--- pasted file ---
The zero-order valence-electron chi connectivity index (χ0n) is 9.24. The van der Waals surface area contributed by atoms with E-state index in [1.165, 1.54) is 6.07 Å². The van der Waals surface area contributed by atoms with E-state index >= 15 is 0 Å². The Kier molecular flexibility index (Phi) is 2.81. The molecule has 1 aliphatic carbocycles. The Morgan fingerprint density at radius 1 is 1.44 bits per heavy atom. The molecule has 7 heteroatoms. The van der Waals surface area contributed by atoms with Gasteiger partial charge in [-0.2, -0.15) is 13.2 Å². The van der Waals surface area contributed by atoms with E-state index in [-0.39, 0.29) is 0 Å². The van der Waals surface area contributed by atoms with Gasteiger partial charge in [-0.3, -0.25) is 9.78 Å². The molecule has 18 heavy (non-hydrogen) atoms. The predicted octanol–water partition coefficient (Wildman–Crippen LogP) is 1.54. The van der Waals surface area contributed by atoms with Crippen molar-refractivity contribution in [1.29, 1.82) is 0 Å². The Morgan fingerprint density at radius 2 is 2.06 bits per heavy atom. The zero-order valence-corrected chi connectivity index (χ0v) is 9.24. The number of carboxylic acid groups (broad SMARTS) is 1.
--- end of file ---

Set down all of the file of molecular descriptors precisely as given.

The zero-order valence-electron chi connectivity index (χ0n) is 9.24. The van der Waals surface area contributed by atoms with E-state index in [1.165, 1.54) is 6.07 Å². The van der Waals surface area contributed by atoms with E-state index >= 15 is 0 Å². The Kier molecular flexibility index (Phi) is 2.81. The molecule has 1 aliphatic carbocycles. The Morgan fingerprint density at radius 1 is 1.44 bits per heavy atom. The molecule has 7 heteroatoms. The van der Waals surface area contributed by atoms with Gasteiger partial charge in [-0.2, -0.15) is 13.2 Å². The van der Waals surface area contributed by atoms with E-state index in [-0.39, 0.29) is 0 Å². The van der Waals surface area contributed by atoms with Gasteiger partial charge in [-0.3, -0.25) is 9.78 Å². The molecule has 18 heavy (non-hydrogen) atoms. The predicted octanol–water partition coefficient (Wildman–Crippen LogP) is 1.54. The van der Waals surface area contributed by atoms with Crippen molar-refractivity contribution in [1.29, 1.82) is 0 Å². The Morgan fingerprint density at radius 2 is 2.06 bits per heavy atom. The zero-order valence-corrected chi connectivity index (χ0v) is 9.24. The number of carboxylic acid groups (broad SMARTS) is 1.